First aid

April 18, 2003

The Survival Guide: What to Do in a Biological, Chemical, or Nuclear Emergency. By Angelo Acquista. Random House, 288 pp., $12.95.

As I write this review, the possibility of a chemical or biological attack on U.S.  forces in Iraq is very much on the minds of both military leaders and American citizens. The possibility of such an attack occurring on U.S. soil is also a matter of concern for many. How prepared are we for such an act of aggression, and what should we do were it to happen?

Angelo Acquista, cited as the "pro bono medical director of the New York City Mayor's Office of Emergency Management," addresses precisely these concerns. (His survival guide has its own Web site at

Our first response to suspected exposure to biological and chemical agents should be--when no respiratory mask is available--to "cover mouth and nose with fabric (wet if possible)." Acquista emphasizes the importance of washing and showering as soon as possible. Every adult would be well advised to read the chapter "Creating an Emergency Action Plan," as well as the chapter "Preparedness and Response Supplies."

Most of the contents, however, constitute a reference book to be used in the midst of emergencies rather than digested before the fact. The book has a first-rate index that will serve the reader well in tracking down specific precautions, symptoms and treatments. It also supplies information necessary for making intelligent decisions on such matters as whether or not to receive a smallpox vaccination. (On the last point, a recent survey by the Harvard School of Public Health published in the New England Journal of Medicine revealed that 25 percent of Americans believe they would be likely to die from the side effects of smallpox vaccine. In fact, the most recent estimate predicts that fewer than three persons per million would die, although recent reports of heart attacks that may be vaccine-related have in­creased the public anxiety.)

Not everything the author has said to the press has been as rigorous as the advice in his book. Acquista told the Knight Ridder Newspapers on March 19 that biological weapons were unlikely to kill more than a handful of people and "that the only weapon of mass destruction is a nuclear detonation." Yet in the book Acquista refers to all the terrorist threats that he discusses in his guide as "weapons of mass destruction," and throughout the text he is forthright about the terrible dangers posed by bio-weapons.

As a military historian and medical writer who has studied these issues at great length over many years, I trust Acquista the author more than Acquista the interviewee. I agree with the 1998 statement by John Holum, director of the U.S. Arms Control and Disarmament Agency under President Clinton, who remarked, "For 20 years, biological weapons have been regarded in the same way as chemical weapons. In fact, they are much closer to nuclear weapons in terms of their destructive power."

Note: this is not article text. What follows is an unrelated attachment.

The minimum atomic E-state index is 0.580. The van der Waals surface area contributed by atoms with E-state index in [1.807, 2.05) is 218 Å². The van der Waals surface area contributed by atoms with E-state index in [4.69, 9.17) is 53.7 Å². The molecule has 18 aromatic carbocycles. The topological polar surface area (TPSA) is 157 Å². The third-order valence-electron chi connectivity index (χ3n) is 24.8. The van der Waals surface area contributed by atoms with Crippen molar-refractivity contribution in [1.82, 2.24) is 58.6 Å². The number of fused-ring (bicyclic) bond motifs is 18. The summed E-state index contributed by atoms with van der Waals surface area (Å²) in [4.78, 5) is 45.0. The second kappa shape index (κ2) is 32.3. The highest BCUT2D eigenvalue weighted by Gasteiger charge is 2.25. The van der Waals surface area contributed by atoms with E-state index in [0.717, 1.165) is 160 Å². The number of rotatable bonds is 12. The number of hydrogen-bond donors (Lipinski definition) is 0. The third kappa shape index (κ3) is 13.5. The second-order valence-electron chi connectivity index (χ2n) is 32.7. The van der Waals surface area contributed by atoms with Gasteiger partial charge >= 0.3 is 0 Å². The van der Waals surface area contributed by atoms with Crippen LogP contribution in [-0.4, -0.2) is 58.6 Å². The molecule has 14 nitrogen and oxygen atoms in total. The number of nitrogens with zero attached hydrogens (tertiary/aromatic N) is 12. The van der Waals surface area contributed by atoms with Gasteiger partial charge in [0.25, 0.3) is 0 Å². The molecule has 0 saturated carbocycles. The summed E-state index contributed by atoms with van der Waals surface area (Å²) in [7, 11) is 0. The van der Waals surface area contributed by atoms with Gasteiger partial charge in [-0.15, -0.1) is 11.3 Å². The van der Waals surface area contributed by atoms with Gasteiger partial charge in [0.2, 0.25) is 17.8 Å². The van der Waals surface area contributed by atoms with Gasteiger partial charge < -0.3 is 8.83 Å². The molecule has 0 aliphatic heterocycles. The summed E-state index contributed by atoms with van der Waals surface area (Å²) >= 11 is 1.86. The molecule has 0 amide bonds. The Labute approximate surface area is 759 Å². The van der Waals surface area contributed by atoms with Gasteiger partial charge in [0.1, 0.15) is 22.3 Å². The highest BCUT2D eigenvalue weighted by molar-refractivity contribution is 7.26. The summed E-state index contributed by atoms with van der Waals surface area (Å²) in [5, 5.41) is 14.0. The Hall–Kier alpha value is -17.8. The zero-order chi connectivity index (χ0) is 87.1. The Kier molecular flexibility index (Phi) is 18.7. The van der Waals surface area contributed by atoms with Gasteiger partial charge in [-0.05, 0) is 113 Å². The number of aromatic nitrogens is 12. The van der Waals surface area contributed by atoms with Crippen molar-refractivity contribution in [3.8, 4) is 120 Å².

Though bio-weapons and nuclear weapons are indeed comparable in their ability to kill, there is no comparison in cost of production. The resources of a nation-state are necessary for manufacturing nuclear weapons, but not for waging germ warfare. The Washington Post confirmed this fact when it reported on March 23 that "al-Qaeda leaders, long known to covet biological and chemical weapons, have reached at least the threshold of production. They may already have manufactured some, according to a newly obtained cache of documentary evidence and interrogations recently conducted by the U.S. government."

Perhaps Acquista errs on the side of optimism because he wants to quell incipient panic. In any case, his book is inadequate in providing psychological advice, though he does include a useful section titled "What to Tell Children/Helping Them Cope." Un­characteristically, he even suggests that especially frightened children may require the services of "a member of the clergy." So may adults!

For the most part, churches and synagogues are lagging in their response to the clear and present dangers of weapons of mass destruction. This and other books should convince religious leaders to join with the secular disaster-preparedness groups in developing emergency plans for congregations.

The need for volunteers will persist, since federal and local preparations may well prove inadequate. As the New York Times put it on March 19, "President Bush promised help--$3.5 billion for first responders [to terrorist attacks] in localities across the nation--but [the aid] has remained mostly unfinanced. It may get ever more difficult to be heard while both sides of Pennsylvania Avenue are looking at an initial bill of tens of billions of dollars to attack Iraq and then begin rebuilding it."

During the decline of the Roman Empire, the church eagerly served the needs of people, especially the sick, children, the elderly and the poor. As the empire's institutions became less and less capable of caring for local needs, the church stepped in to fill the gap. Our spiritual heritage commands us to do likewise.

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